California Mayors Slam Increased Fee to Abandon Utilities as Corporate ‘Giveaway’

A power plant in El Segundo, California.

A power plant in El Segundo, California.


Connecting state and local government leaders

Switching to an environmentally friendly community choice energy program will cost customers a bit more every month.

Mayors condemned the California Public Utilities Commission’s unanimous decision this week to increase the exit fees customers are charged for switching from investor-owned utilities to government-run alternatives.

The commissioners voted 5-0 to raise the fee, which is just charged to those consumers who make the switch. The adjustment, included in ratepayers’ monthly bills, is intended to offset the costs of investments legacy utilities have made in energy infrastructure like power plants and deals with independent producers.

But San Francisco, San José and Oakland criticized the fee increase as a corporate “giveaway” and “severe blow” to adoption of their new community choice aggregation, or CCA, programs, which provide electricity from renewable sources.  Under these programs, utilities maintain infrastructure and billing but local officials choose the renewable energy sources purchased.

Local officials have hailed CCAs as key to achieving California’s new 100 percent clean energy policy—as laid out in recently passed legislation.

“Coming just days after [Gov. Jerry] Brown signed Senate Bill 100, this decision flies in the face of California’s new commitment to reach 100 percent renewable energy by 2045,” mayors London Breed, Sam Liccardo and Libby Schaaf said in a statement. “Our community choice aggregation programs are implementing the state’s SB100 goals more aggressively than the utilities, even before the state adopted them, and now this decision undermines rather than supports our efforts.”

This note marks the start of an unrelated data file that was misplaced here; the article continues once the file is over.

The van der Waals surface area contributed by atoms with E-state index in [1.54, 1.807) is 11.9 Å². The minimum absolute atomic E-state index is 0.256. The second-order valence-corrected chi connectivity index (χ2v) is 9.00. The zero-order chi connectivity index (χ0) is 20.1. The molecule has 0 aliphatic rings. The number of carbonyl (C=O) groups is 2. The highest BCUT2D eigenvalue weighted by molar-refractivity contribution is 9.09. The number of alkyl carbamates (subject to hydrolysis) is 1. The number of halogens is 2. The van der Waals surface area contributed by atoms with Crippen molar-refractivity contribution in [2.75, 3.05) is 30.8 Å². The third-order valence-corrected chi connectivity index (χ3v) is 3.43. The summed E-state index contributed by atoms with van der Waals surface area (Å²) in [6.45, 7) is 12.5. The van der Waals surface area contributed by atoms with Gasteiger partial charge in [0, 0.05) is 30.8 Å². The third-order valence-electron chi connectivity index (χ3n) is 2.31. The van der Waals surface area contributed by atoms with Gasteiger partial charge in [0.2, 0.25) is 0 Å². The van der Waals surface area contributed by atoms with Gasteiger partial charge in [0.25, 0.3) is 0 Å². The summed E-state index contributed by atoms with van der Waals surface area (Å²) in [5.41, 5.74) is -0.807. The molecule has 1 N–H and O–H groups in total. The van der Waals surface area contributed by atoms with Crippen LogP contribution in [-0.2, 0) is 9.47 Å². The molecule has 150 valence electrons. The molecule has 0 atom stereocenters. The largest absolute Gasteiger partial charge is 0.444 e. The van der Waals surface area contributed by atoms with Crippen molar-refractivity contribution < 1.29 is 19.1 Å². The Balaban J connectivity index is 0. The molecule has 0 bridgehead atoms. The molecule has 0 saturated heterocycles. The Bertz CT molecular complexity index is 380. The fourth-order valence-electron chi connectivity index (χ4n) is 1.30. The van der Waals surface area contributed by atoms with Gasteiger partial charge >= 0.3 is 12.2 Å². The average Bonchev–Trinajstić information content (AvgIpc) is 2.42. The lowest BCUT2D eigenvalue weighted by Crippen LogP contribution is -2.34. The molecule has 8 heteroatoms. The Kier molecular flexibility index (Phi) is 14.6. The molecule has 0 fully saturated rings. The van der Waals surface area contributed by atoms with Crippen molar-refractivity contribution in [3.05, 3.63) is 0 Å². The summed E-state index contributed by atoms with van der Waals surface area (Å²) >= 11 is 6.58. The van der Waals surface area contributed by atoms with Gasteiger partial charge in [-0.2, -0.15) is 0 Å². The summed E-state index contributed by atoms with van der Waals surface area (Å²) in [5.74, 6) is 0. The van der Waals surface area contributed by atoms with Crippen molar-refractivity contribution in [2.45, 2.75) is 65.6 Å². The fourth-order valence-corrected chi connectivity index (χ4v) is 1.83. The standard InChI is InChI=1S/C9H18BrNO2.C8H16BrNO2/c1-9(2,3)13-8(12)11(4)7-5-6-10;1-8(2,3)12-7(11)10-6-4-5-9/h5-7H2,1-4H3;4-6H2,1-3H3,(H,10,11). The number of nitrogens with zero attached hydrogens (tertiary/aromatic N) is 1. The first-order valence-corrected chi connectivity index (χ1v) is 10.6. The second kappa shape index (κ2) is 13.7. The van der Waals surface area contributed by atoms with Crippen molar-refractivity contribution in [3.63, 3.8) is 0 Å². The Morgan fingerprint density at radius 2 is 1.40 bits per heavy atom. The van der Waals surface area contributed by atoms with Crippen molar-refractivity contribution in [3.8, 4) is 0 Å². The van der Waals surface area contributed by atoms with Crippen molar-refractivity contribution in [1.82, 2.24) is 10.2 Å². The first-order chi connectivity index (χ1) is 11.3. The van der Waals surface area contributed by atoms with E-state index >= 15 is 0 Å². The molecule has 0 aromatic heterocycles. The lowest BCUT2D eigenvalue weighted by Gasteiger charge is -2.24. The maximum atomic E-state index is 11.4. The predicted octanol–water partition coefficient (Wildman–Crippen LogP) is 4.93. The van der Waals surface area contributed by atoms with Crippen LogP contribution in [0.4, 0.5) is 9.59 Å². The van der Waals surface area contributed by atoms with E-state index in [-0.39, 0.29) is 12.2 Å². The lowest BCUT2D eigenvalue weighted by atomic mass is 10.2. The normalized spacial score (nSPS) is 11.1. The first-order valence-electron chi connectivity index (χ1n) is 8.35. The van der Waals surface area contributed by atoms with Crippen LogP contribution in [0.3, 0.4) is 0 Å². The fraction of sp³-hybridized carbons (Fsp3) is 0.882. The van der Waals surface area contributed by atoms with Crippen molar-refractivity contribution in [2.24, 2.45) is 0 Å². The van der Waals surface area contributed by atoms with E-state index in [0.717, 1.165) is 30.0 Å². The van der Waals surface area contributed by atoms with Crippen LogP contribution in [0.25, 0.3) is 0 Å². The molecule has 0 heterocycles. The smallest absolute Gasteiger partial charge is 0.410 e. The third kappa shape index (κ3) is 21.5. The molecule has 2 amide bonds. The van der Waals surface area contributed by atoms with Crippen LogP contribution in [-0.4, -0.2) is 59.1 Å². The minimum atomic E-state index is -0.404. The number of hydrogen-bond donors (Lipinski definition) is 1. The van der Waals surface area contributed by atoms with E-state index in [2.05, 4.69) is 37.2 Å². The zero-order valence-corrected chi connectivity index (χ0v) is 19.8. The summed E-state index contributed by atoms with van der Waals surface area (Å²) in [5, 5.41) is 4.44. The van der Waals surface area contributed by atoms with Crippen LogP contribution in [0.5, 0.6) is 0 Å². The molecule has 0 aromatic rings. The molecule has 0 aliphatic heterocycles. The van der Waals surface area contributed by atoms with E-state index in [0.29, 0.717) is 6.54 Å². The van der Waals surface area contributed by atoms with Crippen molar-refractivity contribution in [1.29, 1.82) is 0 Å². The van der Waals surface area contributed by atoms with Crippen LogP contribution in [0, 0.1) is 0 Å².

Commissioner Carla Peterman proposed the rule, arguing customers opting to remain with the likes of Pacific Gas and Electric Company, Southern California Edison or San Diego Gas & Electric—possibly because they can’t afford more expensive CAA rates—shouldn’t be forced to pay the costs those utilities incur as customers leave.

The rule will not see the multi-billion-dollar utilities increase their profits or compromise state environmental goals, and the resulting rate increase is “modest,” Peterman wrote in a CALmatters commentary ahead of the vote.

“We are updating the PCIA formula now because everyone agrees it is broken,” Peterman said in a statement after the decision. “I support the creation of alternative electric providers to expand customer choice, and our legal obligation is to make sure this happens without increased costs to customers who do not, or cannot, join a CCA.”

San Francisco estimates its 108,000 CleanPowerSF customers will pay an additional $40 million—equal to a quarter of the program’s revenues—because of the exit fee increase. CleanPowerSF anticipates 360,000 customers will be enrolled by 2019.

Sixteen other California jurisdictions offer CCA or direct access programs, and San Diego Mayor Kevin Faulconer is expected to decide on whether to bring a CCA proposal forward now that CPUC has provided regulatory certainty. San Diego’s exit fee would rise from 2.5 cents a kilowatt-hour to 4.25 cents under the new rule, Peterman’s office informed The San Diego Union-Tribune.

But proponents emphasized that even at the higher cost, they still want to offer this option to consumers.

“For us in San Diego, it’s a green light to move forward with community choice,” Nicole Capretz, executive director of the Climate Action Campaign, told the Union-Tribune. “For us, it’s let’s go, let’s launch and let’s give families a choice. We no longer have to wait.”

Dave Nyczepir is a News Editor at Government Executive’s Route Fifty and is based in Washington, D.C.

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